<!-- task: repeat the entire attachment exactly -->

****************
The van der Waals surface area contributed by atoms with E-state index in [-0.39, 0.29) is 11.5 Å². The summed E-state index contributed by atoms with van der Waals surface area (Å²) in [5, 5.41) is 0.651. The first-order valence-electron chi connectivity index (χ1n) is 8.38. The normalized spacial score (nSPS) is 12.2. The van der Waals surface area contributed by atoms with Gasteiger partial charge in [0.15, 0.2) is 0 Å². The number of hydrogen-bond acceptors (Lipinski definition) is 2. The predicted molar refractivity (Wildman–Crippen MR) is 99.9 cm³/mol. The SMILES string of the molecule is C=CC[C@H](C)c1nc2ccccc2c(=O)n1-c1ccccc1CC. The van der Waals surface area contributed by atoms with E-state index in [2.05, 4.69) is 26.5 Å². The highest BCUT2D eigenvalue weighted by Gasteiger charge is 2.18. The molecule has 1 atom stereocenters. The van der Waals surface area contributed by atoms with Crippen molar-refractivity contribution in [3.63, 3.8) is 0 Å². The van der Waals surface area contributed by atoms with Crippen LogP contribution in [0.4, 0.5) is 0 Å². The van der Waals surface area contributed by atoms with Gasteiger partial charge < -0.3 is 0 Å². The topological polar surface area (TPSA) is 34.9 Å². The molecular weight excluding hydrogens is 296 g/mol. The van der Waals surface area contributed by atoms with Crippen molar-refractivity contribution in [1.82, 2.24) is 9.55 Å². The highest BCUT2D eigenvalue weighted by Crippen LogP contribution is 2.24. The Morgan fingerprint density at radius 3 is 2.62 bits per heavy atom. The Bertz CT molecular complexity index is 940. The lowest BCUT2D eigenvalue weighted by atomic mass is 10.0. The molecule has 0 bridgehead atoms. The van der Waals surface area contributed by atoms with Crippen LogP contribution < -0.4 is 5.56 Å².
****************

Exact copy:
The van der Waals surface area contributed by atoms with E-state index in [-0.39, 0.29) is 11.5 Å². The summed E-state index contributed by atoms with van der Waals surface area (Å²) in [5, 5.41) is 0.651. The first-order valence-electron chi connectivity index (χ1n) is 8.38. The normalized spacial score (nSPS) is 12.2. The van der Waals surface area contributed by atoms with Gasteiger partial charge in [0.15, 0.2) is 0 Å². The number of hydrogen-bond acceptors (Lipinski definition) is 2. The predicted molar refractivity (Wildman–Crippen MR) is 99.9 cm³/mol. The SMILES string of the molecule is C=CC[C@H](C)c1nc2ccccc2c(=O)n1-c1ccccc1CC. The van der Waals surface area contributed by atoms with E-state index in [2.05, 4.69) is 26.5 Å². The highest BCUT2D eigenvalue weighted by Gasteiger charge is 2.18. The molecule has 1 atom stereocenters. The van der Waals surface area contributed by atoms with Crippen molar-refractivity contribution in [3.63, 3.8) is 0 Å². The van der Waals surface area contributed by atoms with Crippen LogP contribution in [0.4, 0.5) is 0 Å². The van der Waals surface area contributed by atoms with Gasteiger partial charge < -0.3 is 0 Å². The topological polar surface area (TPSA) is 34.9 Å². The molecular weight excluding hydrogens is 296 g/mol. The van der Waals surface area contributed by atoms with Crippen molar-refractivity contribution in [1.82, 2.24) is 9.55 Å². The highest BCUT2D eigenvalue weighted by Crippen LogP contribution is 2.24. The Morgan fingerprint density at radius 3 is 2.62 bits per heavy atom. The Bertz CT molecular complexity index is 940. The lowest BCUT2D eigenvalue weighted by atomic mass is 10.0. The molecule has 0 bridgehead atoms. The van der Waals surface area contributed by atoms with Crippen LogP contribution < -0.4 is 5.56 Å².